You’re busy. You’re pressured by deadlines. Besides, things seem fine where you are. Why would…
John Borrowman, CPC
Borrowman Baker LLC
It’s common to view a job change as career advancement. You probably wouldn’t have made the move if it weren’t an advance, right? There’s another element in this process that your new boss sees, that you probably don’t. You would be smart to keep it in mind.
If you’ve been in your current position for any length of time, you’ve probably developed a strong familiarity with, if not actual mastery of, the environment where you work. You know what the processes are. You know the rules and, if you’ve been paying attention, the exceptions. You know who to go to for help or assistance on a particular issue.
If you’re productive and efficient, it’s probably because you’ve learned how to anticipate what your current boss wants and needs. You’ve earned respect by staying one step ahead. When you change jobs, though, all of that pretty much goes out the window.
You have to learn new processes and procedures. You have to learn different ways of doing things. There will be different expectations from those you work with.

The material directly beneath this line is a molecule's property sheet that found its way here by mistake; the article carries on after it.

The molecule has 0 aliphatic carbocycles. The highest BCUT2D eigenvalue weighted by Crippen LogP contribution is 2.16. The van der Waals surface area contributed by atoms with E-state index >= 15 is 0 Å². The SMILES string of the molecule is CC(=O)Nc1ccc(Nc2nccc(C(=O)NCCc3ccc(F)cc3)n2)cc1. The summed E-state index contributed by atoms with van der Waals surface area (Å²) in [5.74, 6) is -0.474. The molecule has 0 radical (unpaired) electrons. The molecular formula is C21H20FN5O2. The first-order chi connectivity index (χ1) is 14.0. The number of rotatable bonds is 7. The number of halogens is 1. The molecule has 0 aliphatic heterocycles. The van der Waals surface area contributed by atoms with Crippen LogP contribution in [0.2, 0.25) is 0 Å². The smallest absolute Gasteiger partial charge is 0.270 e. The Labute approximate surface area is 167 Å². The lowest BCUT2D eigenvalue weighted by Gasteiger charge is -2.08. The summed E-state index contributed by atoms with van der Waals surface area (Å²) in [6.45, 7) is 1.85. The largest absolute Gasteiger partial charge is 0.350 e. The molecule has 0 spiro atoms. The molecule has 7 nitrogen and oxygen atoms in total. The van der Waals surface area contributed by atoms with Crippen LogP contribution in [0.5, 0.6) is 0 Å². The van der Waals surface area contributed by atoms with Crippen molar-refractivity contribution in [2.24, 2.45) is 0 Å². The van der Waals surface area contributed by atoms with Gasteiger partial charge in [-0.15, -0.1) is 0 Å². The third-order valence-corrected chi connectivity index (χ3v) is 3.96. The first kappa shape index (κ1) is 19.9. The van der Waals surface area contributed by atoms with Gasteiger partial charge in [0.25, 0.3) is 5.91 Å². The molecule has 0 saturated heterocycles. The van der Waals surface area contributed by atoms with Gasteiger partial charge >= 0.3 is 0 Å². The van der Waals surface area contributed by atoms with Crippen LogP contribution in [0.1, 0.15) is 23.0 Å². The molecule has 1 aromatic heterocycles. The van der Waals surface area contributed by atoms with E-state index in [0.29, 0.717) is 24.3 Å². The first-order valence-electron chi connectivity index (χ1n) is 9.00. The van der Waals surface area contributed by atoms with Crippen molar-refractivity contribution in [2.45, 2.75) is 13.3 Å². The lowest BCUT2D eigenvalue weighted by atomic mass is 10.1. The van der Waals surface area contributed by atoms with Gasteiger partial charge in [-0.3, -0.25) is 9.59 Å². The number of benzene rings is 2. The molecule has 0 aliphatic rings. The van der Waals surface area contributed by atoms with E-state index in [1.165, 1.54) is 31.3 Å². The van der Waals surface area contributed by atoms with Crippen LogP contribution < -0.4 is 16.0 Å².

As smart as you are, and as quickly as you learn, there’s simply going to be a fall-off in your overall productivity. It can easily take four to six months to get your feet fully on the ground and to reach the level of productivity you were accustomed to.
Your new boss knows that. He knew it at the time you were interviewing for the position. That’s why he had the view that he did of the short-term risk associated with hiring you. And that’s why he may not have offered the increase in compensation that you thought would go along with “career advancement”.
When you think like the boss, you can see more clearly how and why things are the way they are. And you can manage your expectations accordingly.